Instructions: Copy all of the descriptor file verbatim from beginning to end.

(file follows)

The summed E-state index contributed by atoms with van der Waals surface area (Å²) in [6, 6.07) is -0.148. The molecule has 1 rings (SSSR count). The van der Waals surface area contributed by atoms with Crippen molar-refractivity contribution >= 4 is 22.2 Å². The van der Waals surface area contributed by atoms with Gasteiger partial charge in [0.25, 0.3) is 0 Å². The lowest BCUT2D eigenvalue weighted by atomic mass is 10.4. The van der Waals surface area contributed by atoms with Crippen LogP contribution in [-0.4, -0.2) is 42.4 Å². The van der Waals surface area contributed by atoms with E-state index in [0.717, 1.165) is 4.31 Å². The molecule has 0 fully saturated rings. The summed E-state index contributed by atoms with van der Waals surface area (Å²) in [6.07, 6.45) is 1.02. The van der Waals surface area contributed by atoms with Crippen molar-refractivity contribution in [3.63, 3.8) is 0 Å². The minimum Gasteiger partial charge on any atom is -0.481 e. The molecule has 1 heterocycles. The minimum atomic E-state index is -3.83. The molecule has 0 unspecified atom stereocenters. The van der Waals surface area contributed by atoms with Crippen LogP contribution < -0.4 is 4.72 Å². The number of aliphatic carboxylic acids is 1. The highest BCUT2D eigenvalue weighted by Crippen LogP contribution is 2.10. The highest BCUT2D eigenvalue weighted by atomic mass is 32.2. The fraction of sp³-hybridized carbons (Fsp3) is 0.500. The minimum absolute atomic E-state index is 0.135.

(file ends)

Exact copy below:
The summed E-state index contributed by atoms with van der Waals surface area (Å²) in [6, 6.07) is -0.148. The molecule has 1 rings (SSSR count). The van der Waals surface area contributed by atoms with Crippen molar-refractivity contribution >= 4 is 22.2 Å². The van der Waals surface area contributed by atoms with Gasteiger partial charge in [0.25, 0.3) is 0 Å². The lowest BCUT2D eigenvalue weighted by atomic mass is 10.4. The van der Waals surface area contributed by atoms with Crippen LogP contribution in [-0.4, -0.2) is 42.4 Å². The van der Waals surface area contributed by atoms with E-state index in [0.717, 1.165) is 4.31 Å². The molecule has 0 fully saturated rings. The summed E-state index contributed by atoms with van der Waals surface area (Å²) in [6.07, 6.45) is 1.02. The van der Waals surface area contributed by atoms with Crippen molar-refractivity contribution in [3.63, 3.8) is 0 Å². The minimum Gasteiger partial charge on any atom is -0.481 e. The molecule has 1 heterocycles. The minimum atomic E-state index is -3.83. The molecule has 0 unspecified atom stereocenters. The van der Waals surface area contributed by atoms with Crippen LogP contribution < -0.4 is 4.72 Å². The number of aliphatic carboxylic acids is 1. The highest BCUT2D eigenvalue weighted by Crippen LogP contribution is 2.10. The highest BCUT2D eigenvalue weighted by atomic mass is 32.2. The fraction of sp³-hybridized carbons (Fsp3) is 0.500. The minimum absolute atomic E-state index is 0.135.